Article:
Balance Your Backcountry Diet

Follow these 5 easy principles to achieve the perfect mix of strength, stamina, and speed.

Fuel with Fat

Backpacking is about sustained output over several days, says Leslie Bonci, director of sports medicine nutrition at the University of Pittsburgh Medical Center. To get the most energy for multiple long-distance days, you want to fire your engine with healthy unsaturated fats, the kind found in nuts and fish. Fortunately, these foods happen to be the most concentrated (read: easiest to pack) source of calories. On the trail, make them 30 to 40 percent of your diet.

Sustain with Complex Carbs

There’s a reason marathoners like to eat a heaping plate of whole-wheat spaghetti the night before a race. High-fiber, complex carbohydrates such as those found in whole-grain pasta and brown rice are broken down slowly in your stomach, keeping blood sugar steady for sustained power. Make them about 50 percent of your trail diet.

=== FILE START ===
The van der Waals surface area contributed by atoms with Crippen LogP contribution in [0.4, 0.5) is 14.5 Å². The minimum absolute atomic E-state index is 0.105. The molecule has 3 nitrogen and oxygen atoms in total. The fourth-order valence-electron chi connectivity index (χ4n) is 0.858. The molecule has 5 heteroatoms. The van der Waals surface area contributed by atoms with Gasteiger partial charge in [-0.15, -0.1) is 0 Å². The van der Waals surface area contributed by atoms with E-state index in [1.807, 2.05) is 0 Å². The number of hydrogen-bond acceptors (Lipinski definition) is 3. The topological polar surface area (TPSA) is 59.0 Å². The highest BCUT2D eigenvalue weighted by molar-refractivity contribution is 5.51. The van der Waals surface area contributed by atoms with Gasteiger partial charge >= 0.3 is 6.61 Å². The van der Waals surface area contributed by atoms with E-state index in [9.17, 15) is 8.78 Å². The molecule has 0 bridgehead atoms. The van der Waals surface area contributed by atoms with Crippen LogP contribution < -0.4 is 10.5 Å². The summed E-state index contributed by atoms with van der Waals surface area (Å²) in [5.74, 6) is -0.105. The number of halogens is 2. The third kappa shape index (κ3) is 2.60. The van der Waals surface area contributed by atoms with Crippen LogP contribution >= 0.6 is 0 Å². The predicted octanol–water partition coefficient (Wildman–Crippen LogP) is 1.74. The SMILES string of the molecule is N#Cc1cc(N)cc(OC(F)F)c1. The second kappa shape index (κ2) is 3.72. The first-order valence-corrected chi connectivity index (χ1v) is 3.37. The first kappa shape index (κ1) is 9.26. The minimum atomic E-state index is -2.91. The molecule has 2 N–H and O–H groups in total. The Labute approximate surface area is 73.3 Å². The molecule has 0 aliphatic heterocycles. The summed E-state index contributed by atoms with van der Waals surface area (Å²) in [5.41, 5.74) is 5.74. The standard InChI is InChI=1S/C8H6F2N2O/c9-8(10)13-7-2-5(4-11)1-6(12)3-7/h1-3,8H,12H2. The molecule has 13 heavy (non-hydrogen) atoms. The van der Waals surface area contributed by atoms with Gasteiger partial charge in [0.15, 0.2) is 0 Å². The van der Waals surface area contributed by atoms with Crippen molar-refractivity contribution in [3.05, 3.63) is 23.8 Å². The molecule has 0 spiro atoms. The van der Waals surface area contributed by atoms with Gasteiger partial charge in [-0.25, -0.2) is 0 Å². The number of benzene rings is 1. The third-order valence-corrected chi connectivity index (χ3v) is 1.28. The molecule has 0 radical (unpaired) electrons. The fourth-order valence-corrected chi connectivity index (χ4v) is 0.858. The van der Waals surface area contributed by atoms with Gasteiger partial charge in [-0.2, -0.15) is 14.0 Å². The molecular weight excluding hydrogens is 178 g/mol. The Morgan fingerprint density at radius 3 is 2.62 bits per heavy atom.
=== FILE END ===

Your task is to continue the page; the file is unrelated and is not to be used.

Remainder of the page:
Get a Boost from Simple Sugars

A backcountry trip isn’t always a steady plod. For bursts of intensity–like a steep climb–you need simple carbs. The sugars in foods like chocolate and raisins are digested quickly, causing a spike in blood sugar and a flood of energy to your muscles. For best results, scarf a handful or two of something sweet about an hour before the hill gets nasty.

Recover with Protein

Skimp on this muscle-builder on the trail, and your body starts burning lean muscle mass for fuel. “If that happens,” says Bonci, “you end up fatiguing a lot more quickly, which can increase the risk of injury.” Make protein 20 percent of your backcountry diet, and you’ll be repairing muscles you’ve spent the day breaking down.

Fight Free Radicals

The triple whammy of strenuous exercise, UV light, and high elevation subjects you to cell-damaging free radicals, which increase your risk of serious health problems like heart disease and cancer, says Dr. Wayne Askew, director of the Division of Nutrition at the University of Utah. On-trail prevention is the best medicine: Repair stressed cells with the antioxidant vitamins E and C, plus beta carotene.

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